# Thermodynamics, energy, work, heat problem

1. Sep 10, 2009

### edsuave

a system consisting of 73.2g of liquid water at 298k is heated using an immersion heater at a constant pressure of 1.00bar. if a current of 2.25A passes through the 10 ohm resistor for 125s, what is the final temp of the water?

im having trouble finding temp?
i found power and work using P = IR^2 and work = P/t
but im stuck, i initially thought i should use PV = nRT but i have too many unknowns

Last edited by a moderator: Sep 11, 2009
2. Sep 10, 2009

### Redbelly98

Staff Emeritus
You should re-check that equation for work. It's not quite right.

The key is that the work is entirely converted into heat energy. So you'll need an equation that relates heat energy to temperature change.

Nope. That equation is for an ideal gas. The water is a liquid here.

3. Sep 10, 2009

### edsuave

i know Heat = mass * Cp * change in temperature but how does the power relationship tie into this?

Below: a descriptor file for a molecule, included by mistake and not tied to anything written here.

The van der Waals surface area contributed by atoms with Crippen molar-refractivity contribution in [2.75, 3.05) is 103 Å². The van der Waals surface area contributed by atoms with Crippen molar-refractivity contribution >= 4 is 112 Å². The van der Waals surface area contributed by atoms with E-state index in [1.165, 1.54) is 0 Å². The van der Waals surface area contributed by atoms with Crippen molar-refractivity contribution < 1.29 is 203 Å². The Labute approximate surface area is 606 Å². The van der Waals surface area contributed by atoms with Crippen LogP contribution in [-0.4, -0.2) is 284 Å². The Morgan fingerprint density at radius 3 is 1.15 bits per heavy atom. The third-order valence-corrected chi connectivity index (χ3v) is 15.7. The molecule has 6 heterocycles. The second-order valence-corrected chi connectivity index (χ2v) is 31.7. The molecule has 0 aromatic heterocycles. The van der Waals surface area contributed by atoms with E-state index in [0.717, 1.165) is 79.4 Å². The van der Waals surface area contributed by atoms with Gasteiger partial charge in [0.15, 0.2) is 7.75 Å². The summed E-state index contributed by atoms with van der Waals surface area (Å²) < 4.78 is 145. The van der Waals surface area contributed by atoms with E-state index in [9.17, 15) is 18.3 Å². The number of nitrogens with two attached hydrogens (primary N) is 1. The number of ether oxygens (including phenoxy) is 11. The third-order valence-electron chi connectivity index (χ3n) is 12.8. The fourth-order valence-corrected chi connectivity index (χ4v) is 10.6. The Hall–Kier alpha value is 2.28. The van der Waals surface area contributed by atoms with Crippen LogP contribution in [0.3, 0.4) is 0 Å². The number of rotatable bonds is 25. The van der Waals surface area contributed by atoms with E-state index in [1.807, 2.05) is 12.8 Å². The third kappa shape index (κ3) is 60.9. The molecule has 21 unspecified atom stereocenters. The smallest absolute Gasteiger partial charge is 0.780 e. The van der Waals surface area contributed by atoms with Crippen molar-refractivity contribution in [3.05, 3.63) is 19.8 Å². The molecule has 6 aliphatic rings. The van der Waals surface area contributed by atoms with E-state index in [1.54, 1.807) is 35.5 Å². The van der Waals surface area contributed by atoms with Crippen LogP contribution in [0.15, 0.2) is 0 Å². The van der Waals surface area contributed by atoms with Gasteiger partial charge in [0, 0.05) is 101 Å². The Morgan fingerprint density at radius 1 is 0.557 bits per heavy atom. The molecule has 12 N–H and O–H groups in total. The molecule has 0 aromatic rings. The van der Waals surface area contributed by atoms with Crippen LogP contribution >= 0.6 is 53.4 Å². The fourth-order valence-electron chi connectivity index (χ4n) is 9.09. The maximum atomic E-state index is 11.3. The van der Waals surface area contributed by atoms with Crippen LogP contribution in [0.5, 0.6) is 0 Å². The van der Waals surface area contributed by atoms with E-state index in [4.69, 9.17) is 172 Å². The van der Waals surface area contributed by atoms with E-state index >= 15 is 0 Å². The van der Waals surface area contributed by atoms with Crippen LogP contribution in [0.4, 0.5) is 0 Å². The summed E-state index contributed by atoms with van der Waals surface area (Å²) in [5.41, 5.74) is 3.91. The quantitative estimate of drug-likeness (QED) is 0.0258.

4. Sep 10, 2009

### mukundpa

What is specific heat of a substance? Do you know the definition?

5. Sep 10, 2009

### edsuave

Q=nC(Tf-Ti) i believe C is the specific heat

6. Sep 10, 2009

### mukundpa

Rather for water (liquid) we can write Q = mC (Tf - Ti)

You have calculated Q, See for specific heat of water, it is a constant and calculate !!

7. Sep 10, 2009

### Redbelly98

Staff Emeritus
Good, that's right. Keep that one in mind.

There's another useful equation relating energy, power and time. See my previous comment about re-checking an equation you wrote in post #1.

8. Sep 11, 2009

### Staff: Mentor

You start with liquid water at 298 K - what will happen to it when it is heated?

9. Sep 11, 2009

### kingkool

The formula you have Q = mC (Tf - Ti) only works if the heat capacity is constant throughout the range of temperatures. It might be close enough approximation in this case, if thats what your professor told you then use that equation. But in a general snse, you have to integrate from Tf to Ti...

10. Sep 11, 2009

### Redbelly98

Staff Emeritus
We usually consider C to be a constant in introductory physics problems.

(And it is constant to within about 0.1% in this case.)